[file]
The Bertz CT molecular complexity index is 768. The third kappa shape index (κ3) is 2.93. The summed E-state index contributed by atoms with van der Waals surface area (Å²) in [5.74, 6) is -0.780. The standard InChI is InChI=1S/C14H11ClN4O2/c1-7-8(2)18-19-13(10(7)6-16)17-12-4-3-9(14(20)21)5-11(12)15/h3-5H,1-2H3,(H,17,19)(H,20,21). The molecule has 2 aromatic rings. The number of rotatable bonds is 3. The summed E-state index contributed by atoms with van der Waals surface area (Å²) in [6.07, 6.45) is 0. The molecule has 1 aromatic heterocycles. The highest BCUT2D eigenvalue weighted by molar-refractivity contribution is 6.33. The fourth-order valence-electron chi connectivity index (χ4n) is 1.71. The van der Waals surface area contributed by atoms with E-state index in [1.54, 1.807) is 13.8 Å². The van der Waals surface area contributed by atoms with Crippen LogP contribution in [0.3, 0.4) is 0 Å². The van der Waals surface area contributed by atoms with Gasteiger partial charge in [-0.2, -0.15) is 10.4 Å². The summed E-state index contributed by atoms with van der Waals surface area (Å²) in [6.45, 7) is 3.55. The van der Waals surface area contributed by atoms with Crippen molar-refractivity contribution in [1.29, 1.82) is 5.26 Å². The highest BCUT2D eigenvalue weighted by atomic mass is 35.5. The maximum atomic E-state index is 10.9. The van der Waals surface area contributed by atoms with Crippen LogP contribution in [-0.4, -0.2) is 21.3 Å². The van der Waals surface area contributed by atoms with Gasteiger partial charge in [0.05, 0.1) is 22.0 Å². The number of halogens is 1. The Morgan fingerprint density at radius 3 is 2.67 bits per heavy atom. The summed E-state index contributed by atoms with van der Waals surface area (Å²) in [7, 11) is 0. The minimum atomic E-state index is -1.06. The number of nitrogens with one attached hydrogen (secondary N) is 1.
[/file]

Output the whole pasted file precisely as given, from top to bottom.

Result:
The Bertz CT molecular complexity index is 768. The third kappa shape index (κ3) is 2.93. The summed E-state index contributed by atoms with van der Waals surface area (Å²) in [5.74, 6) is -0.780. The standard InChI is InChI=1S/C14H11ClN4O2/c1-7-8(2)18-19-13(10(7)6-16)17-12-4-3-9(14(20)21)5-11(12)15/h3-5H,1-2H3,(H,17,19)(H,20,21). The molecule has 2 aromatic rings. The number of rotatable bonds is 3. The summed E-state index contributed by atoms with van der Waals surface area (Å²) in [6.07, 6.45) is 0. The molecule has 1 aromatic heterocycles. The highest BCUT2D eigenvalue weighted by molar-refractivity contribution is 6.33. The fourth-order valence-electron chi connectivity index (χ4n) is 1.71. The van der Waals surface area contributed by atoms with E-state index in [1.54, 1.807) is 13.8 Å². The van der Waals surface area contributed by atoms with Crippen LogP contribution in [0.3, 0.4) is 0 Å². The van der Waals surface area contributed by atoms with Gasteiger partial charge in [-0.2, -0.15) is 10.4 Å². The summed E-state index contributed by atoms with van der Waals surface area (Å²) in [6.45, 7) is 3.55. The van der Waals surface area contributed by atoms with Crippen molar-refractivity contribution in [1.29, 1.82) is 5.26 Å². The highest BCUT2D eigenvalue weighted by atomic mass is 35.5. The maximum atomic E-state index is 10.9. The van der Waals surface area contributed by atoms with Crippen LogP contribution in [-0.4, -0.2) is 21.3 Å². The van der Waals surface area contributed by atoms with Gasteiger partial charge in [0.05, 0.1) is 22.0 Å². The number of halogens is 1. The Morgan fingerprint density at radius 3 is 2.67 bits per heavy atom. The summed E-state index contributed by atoms with van der Waals surface area (Å²) in [7, 11) is 0. The minimum atomic E-state index is -1.06. The number of nitrogens with one attached hydrogen (secondary N) is 1.